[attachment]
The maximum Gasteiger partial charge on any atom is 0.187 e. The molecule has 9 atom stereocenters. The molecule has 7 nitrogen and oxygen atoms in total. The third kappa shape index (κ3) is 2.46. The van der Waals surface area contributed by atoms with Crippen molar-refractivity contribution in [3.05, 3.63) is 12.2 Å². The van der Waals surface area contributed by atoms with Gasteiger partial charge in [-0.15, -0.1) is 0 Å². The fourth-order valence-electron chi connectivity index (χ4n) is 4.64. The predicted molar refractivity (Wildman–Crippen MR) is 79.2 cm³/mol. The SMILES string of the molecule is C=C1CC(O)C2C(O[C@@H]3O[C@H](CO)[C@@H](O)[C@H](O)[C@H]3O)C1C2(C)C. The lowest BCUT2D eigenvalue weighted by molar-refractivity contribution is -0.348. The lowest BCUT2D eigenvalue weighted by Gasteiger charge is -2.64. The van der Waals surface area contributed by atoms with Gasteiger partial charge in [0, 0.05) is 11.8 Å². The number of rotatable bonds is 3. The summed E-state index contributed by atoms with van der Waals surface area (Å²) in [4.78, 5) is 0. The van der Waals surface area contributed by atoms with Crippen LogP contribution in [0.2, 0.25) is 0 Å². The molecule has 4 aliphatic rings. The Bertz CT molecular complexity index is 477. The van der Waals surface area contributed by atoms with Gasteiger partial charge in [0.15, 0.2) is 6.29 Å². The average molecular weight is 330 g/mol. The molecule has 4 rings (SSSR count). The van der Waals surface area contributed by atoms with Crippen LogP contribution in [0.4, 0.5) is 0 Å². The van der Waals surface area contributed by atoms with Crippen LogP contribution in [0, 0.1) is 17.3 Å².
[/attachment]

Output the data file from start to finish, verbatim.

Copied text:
The maximum Gasteiger partial charge on any atom is 0.187 e. The molecule has 9 atom stereocenters. The molecule has 7 nitrogen and oxygen atoms in total. The third kappa shape index (κ3) is 2.46. The van der Waals surface area contributed by atoms with Crippen molar-refractivity contribution in [3.05, 3.63) is 12.2 Å². The van der Waals surface area contributed by atoms with Gasteiger partial charge in [-0.15, -0.1) is 0 Å². The fourth-order valence-electron chi connectivity index (χ4n) is 4.64. The predicted molar refractivity (Wildman–Crippen MR) is 79.2 cm³/mol. The SMILES string of the molecule is C=C1CC(O)C2C(O[C@@H]3O[C@H](CO)[C@@H](O)[C@H](O)[C@H]3O)C1C2(C)C. The lowest BCUT2D eigenvalue weighted by molar-refractivity contribution is -0.348. The lowest BCUT2D eigenvalue weighted by Gasteiger charge is -2.64. The van der Waals surface area contributed by atoms with Gasteiger partial charge in [0, 0.05) is 11.8 Å². The number of rotatable bonds is 3. The summed E-state index contributed by atoms with van der Waals surface area (Å²) in [4.78, 5) is 0. The van der Waals surface area contributed by atoms with Crippen LogP contribution in [0.2, 0.25) is 0 Å². The molecule has 4 aliphatic rings. The Bertz CT molecular complexity index is 477. The van der Waals surface area contributed by atoms with Gasteiger partial charge in [0.15, 0.2) is 6.29 Å². The average molecular weight is 330 g/mol. The molecule has 4 rings (SSSR count). The van der Waals surface area contributed by atoms with Crippen LogP contribution in [0.4, 0.5) is 0 Å². The van der Waals surface area contributed by atoms with Crippen LogP contribution in [0, 0.1) is 17.3 Å².